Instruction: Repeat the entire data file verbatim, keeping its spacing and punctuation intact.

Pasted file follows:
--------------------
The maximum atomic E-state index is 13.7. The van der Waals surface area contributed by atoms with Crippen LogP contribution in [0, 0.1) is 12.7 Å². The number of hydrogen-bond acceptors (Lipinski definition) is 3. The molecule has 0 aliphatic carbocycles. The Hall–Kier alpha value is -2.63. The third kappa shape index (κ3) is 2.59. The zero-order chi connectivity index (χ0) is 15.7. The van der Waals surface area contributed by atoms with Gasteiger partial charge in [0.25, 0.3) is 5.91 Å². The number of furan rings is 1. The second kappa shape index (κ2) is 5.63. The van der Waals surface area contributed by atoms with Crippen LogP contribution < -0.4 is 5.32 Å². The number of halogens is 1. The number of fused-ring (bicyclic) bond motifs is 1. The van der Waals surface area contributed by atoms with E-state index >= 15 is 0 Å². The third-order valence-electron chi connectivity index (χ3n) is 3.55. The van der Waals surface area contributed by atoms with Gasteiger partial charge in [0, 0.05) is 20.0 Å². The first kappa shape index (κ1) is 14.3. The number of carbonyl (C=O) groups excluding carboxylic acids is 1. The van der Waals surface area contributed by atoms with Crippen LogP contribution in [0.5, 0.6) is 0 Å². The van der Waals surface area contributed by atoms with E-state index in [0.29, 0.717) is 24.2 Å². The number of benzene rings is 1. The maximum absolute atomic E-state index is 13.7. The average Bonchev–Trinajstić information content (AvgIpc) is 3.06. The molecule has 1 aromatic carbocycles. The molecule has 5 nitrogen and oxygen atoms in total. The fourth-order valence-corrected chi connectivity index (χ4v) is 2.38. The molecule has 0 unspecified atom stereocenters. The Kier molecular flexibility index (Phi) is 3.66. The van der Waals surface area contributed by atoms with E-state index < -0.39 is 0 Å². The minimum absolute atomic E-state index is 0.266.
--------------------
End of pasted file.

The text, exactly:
The maximum atomic E-state index is 13.7. The van der Waals surface area contributed by atoms with Crippen LogP contribution in [0, 0.1) is 12.7 Å². The number of hydrogen-bond acceptors (Lipinski definition) is 3. The molecule has 0 aliphatic carbocycles. The Hall–Kier alpha value is -2.63. The third kappa shape index (κ3) is 2.59. The zero-order chi connectivity index (χ0) is 15.7. The van der Waals surface area contributed by atoms with Gasteiger partial charge in [0.25, 0.3) is 5.91 Å². The number of furan rings is 1. The second kappa shape index (κ2) is 5.63. The van der Waals surface area contributed by atoms with Crippen LogP contribution < -0.4 is 5.32 Å². The number of halogens is 1. The number of fused-ring (bicyclic) bond motifs is 1. The van der Waals surface area contributed by atoms with E-state index >= 15 is 0 Å². The third-order valence-electron chi connectivity index (χ3n) is 3.55. The van der Waals surface area contributed by atoms with Gasteiger partial charge in [0, 0.05) is 20.0 Å². The first kappa shape index (κ1) is 14.3. The number of carbonyl (C=O) groups excluding carboxylic acids is 1. The van der Waals surface area contributed by atoms with Crippen LogP contribution in [0.5, 0.6) is 0 Å². The van der Waals surface area contributed by atoms with E-state index in [0.29, 0.717) is 24.2 Å². The number of benzene rings is 1. The maximum absolute atomic E-state index is 13.7. The average Bonchev–Trinajstić information content (AvgIpc) is 3.06. The molecule has 1 aromatic carbocycles. The molecule has 5 nitrogen and oxygen atoms in total. The fourth-order valence-corrected chi connectivity index (χ4v) is 2.38. The molecule has 0 unspecified atom stereocenters. The Kier molecular flexibility index (Phi) is 3.66. The van der Waals surface area contributed by atoms with E-state index < -0.39 is 0 Å². The minimum absolute atomic E-state index is 0.266.